Missouri Southern State University logo
Missouri Southern State University logo

Nathan Lee McAlister

Visual Art, K-12 Art Education

Artist Bio

Nathan Lee McAlister is an artist, musician, and teacher from southwest Missouri. Nathan grew up with a strong appreciation for his deep running roots in the Ozarks, including Wyandotte and early pioneer ancestry. At age 10, he began playing the fiddle and has continued to play an active role in preserving the traditional fiddle styles of the Ozarks and Green Country region of Oklahoma. Like many artists, Nathan found joy in visual art from a very young age and continued his education in visual art at Crowder College and Missouri Southern State University. He continues to find inspiration for his artistic work while traveling the Ozarks and Great Plains. Nathan graduates in the Fall 2020 semester with a double major in Visual Art and K-12 Art Education and looks forward to inspiring a new, diverse group of young artists in his classroom.

Artist Statement

I knew from a very young age that I felt very connected to the area where I was growing up. Born at Claremore, Oklahoma Indian Clinic and raised in the far southwestern corner of Missouri, I am granted a unique viewpoint of the region where I live. Situated between the Ozark hills of Missouri and Arkansas and the expansive prairie of Oklahoma and Kansas, I am attracted to the contrast of the cultural, artistic, and geographic landscape of the areas I dwell and explore. My Native American heritage is a proud component of my life, and interweaves the pioneer spirit shared by my ancestors who have deep running roots in the region. This, overlaid with the epic landscape of Middle America continues to drive the narrative and aesthetic of my work.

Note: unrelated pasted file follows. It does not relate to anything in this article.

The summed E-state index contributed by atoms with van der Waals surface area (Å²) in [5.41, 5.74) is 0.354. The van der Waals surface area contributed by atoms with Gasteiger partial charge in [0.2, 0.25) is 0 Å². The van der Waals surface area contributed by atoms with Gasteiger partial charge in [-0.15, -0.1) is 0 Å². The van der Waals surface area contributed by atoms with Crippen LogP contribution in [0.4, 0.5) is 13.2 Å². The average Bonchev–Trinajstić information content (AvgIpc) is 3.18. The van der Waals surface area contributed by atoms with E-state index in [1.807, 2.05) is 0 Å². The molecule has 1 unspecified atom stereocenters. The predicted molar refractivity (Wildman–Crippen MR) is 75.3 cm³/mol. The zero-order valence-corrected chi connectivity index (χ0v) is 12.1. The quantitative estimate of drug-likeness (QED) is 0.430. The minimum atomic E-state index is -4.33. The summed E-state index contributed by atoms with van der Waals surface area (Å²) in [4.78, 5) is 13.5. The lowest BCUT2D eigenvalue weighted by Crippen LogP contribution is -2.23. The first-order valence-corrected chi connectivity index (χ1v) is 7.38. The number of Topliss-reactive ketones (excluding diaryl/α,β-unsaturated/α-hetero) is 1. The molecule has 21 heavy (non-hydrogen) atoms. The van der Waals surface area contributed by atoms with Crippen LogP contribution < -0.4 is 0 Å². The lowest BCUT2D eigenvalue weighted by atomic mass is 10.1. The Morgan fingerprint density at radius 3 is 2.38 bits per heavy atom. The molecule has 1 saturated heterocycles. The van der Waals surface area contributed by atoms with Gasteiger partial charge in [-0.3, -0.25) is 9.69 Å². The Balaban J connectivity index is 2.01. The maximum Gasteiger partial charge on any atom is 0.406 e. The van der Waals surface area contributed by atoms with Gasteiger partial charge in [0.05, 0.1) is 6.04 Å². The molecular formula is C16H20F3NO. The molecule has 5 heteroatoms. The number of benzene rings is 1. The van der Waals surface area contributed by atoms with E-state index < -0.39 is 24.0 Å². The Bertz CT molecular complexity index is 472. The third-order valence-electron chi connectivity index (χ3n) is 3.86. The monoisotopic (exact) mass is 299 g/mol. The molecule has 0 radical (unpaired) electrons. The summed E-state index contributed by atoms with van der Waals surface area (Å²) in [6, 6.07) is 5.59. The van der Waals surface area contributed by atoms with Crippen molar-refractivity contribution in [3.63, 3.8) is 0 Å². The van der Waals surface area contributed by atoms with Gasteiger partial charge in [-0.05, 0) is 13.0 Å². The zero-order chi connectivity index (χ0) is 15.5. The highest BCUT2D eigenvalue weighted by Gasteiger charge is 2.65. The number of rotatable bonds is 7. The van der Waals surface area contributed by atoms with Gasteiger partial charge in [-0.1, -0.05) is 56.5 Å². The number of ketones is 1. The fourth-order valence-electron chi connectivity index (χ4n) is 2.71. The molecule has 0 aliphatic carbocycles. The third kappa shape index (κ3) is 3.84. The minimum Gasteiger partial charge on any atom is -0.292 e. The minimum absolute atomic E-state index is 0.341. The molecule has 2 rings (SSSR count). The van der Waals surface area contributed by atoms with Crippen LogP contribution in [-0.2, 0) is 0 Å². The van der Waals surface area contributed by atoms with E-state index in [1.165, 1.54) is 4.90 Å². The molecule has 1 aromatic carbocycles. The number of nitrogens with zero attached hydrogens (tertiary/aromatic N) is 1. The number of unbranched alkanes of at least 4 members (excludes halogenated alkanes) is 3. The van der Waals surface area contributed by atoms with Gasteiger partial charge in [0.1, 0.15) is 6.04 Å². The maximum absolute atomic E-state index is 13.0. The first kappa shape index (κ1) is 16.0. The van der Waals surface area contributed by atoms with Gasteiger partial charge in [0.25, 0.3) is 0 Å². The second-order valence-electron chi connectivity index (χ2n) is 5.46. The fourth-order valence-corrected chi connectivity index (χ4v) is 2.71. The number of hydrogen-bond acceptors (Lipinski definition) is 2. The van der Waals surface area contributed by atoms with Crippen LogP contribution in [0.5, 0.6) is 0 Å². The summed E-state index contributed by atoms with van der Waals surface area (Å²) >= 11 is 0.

My work is a multimedia tribute to this life in the Ozarks and Great Plains of America that I share with my forefathers. My expeditions across the hills and prairies have granted me an experience few others can share. Through traditional music, drawing, painting, and craft, I present the sights and sounds of rural America in a way only I can experience them. Whether I am sitting on my porch casually sawing the fiddle, crawling through the brush to sketch bison, or standing in an Oklahoma field to photograph a roaring tornado, I am actively engaged with an experience that is unique to my home. For most viewers, the resulting artwork is a less intense and more intimate way to share these experiences. For the artist, it allows me to reflect and savor the experience time and again.

I make art out of love. I simply love where I came from. This work is a love letter to my ancestors, my home, and future generations of those who share the spirit of the American West.